Keep in mind the box model, given any two rectangles you have to calculate the two boxes width and height, adding their respective margins, paddings, and borders (add the left/right of them to detect collision on the x axis, and top/bottom to detect collision on the y axis), then you can calculate the distance between element 1 and 2 adding the result to their respective coordinate position, for example ((positionX2+totalWidth2) - (positionX1+totalWidth1)) to calculate collision along the X axis. If it is negative, they are overlapping. Once you know this, if they won't overlap by moving them, you can move them normally, otherwise you have to subtract the amount of space they are overlapping from the value you want to move them.

Since the environment is a 2D plane, this should be pretty straightforward. With a library such as jQuery would be a joke, but even in plain js is just basic addiction and subtraction.

  • 1
    Calculating intersections is easy, but optimally deciding how to move the rectangles is not. Commented Jul 19, 2011 at 17:02
  • What do you mean by optimally? The user asked for how to calculate the least distance to move them, I always did it like this. Once you have elements coordinates and their size, by knowing the distance between them (both along the X and Y axis) you automatically know by how much you can move them.
    – Jose Faeti
    Commented Jul 19, 2011 at 17:13
  • 1
    For 2 boxes, sure. But there are n boxes. How do you know that in fixing one collision you are not creating another? Commented Jul 19, 2011 at 17:22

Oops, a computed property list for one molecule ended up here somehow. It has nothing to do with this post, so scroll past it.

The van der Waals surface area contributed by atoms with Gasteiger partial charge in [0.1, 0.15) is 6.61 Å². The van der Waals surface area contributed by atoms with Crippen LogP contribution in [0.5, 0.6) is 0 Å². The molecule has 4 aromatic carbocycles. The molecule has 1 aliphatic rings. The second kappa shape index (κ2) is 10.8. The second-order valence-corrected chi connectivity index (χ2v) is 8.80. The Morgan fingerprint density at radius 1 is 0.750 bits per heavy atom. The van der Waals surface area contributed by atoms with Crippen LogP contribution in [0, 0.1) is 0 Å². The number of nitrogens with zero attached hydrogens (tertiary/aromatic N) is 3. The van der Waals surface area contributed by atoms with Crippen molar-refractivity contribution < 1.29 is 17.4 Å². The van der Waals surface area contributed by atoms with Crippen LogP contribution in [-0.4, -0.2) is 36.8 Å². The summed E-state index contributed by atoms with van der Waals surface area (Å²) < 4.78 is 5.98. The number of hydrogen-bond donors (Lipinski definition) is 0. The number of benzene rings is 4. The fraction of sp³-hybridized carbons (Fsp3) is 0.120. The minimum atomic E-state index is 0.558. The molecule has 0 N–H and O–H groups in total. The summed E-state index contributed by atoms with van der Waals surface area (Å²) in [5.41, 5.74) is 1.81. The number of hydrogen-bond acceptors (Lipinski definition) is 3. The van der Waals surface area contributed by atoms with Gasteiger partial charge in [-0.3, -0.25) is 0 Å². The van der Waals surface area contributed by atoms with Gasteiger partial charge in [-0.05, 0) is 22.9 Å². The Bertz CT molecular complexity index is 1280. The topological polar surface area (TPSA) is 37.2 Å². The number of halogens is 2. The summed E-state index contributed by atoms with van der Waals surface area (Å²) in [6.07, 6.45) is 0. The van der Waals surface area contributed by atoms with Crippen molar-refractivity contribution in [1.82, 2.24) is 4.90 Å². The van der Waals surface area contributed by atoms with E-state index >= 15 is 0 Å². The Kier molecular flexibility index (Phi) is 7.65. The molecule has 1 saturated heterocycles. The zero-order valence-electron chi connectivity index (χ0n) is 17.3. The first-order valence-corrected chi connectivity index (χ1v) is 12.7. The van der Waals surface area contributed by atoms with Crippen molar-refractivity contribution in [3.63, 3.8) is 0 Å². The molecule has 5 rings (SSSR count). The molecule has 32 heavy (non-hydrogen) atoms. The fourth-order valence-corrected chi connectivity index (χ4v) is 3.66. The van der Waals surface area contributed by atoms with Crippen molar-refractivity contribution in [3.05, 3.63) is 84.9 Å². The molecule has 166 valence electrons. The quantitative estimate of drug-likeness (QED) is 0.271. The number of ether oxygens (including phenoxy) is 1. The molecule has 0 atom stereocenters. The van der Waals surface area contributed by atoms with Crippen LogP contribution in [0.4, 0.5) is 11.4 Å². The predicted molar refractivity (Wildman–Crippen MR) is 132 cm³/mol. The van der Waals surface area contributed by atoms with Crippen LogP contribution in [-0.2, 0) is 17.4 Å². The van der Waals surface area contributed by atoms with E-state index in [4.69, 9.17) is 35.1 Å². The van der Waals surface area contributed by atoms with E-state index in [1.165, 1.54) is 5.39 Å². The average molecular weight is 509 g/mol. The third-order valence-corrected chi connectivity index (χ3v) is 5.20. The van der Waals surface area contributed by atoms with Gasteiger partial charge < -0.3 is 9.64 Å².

• Because the user asked "For any two boxes, how can I efficiently calculate where to move them (the least distance) so that they do not overlap each other?". Anyway, in video games programming for example the basic way to do it is to take into consideration every single box at once, and for every one of them you check the collision with the others. Then there are more efficient and complex way, expecially for 3D environments, but I doubt this is what the user is looking for.
    – Jose Faeti
    Commented Jul 19, 2011 at 17:26
  • fixed. Set of n, I meant to say. I was thinking of doing it by iterating through each box and resolving collisions with all previous boxes before moving on.
    – Mario
    Commented Jul 19, 2011 at 17:28

Assuming the boxes are aligned to the x and y axis as in your comment, first I'd change the representation of each rectangle to 4 points: top, right, bottom, left and store them as points on the rectangle. Second, let's simplify the problem to "Given n rectangles, where is the nearest point where rectangle r can move to so that it doesn't overlap any other rectangles"? That simplifies the problem a great deal, but also should provide a decent solution. Thus, we have our function:

function deOverlapTheHonkOuttaTheRectangle(rectangle, otherRectangles){

Now, each other rectangle will disallow a certain range of motion for the original rectangle. Thus, you calculate all of these disallowed moves. From these, you can calculate the disallow shape that overlaps the origin and each other. For example, lets say rect1 disallows a shift of -3px to 5px right and 4px to 10px up, and rect2 disallows -4px to 1px right and -2px to 5px up. rect1 was not considered until rect2 came along, since that one overlaps the origin and rect1. Starting with rect2, you'd have [[-4, -2],[1,-2],[1,5],[-4,5]]. Figuring in rect1 gives [[-4, -2],[1,-2],[1,4],[5,4],[5,10],[-3,10],[-3,5],[-4,5]] (see image below for clarification). You keep building these up for each overlapping disallowed rectangle. Once you have considered all the rectangles, then you can use a distance formula from the origin to get the smallest distance you can move your rectangle and move it.

Disallowed Moves

Finally, you repeat this process for all remaining rectangles.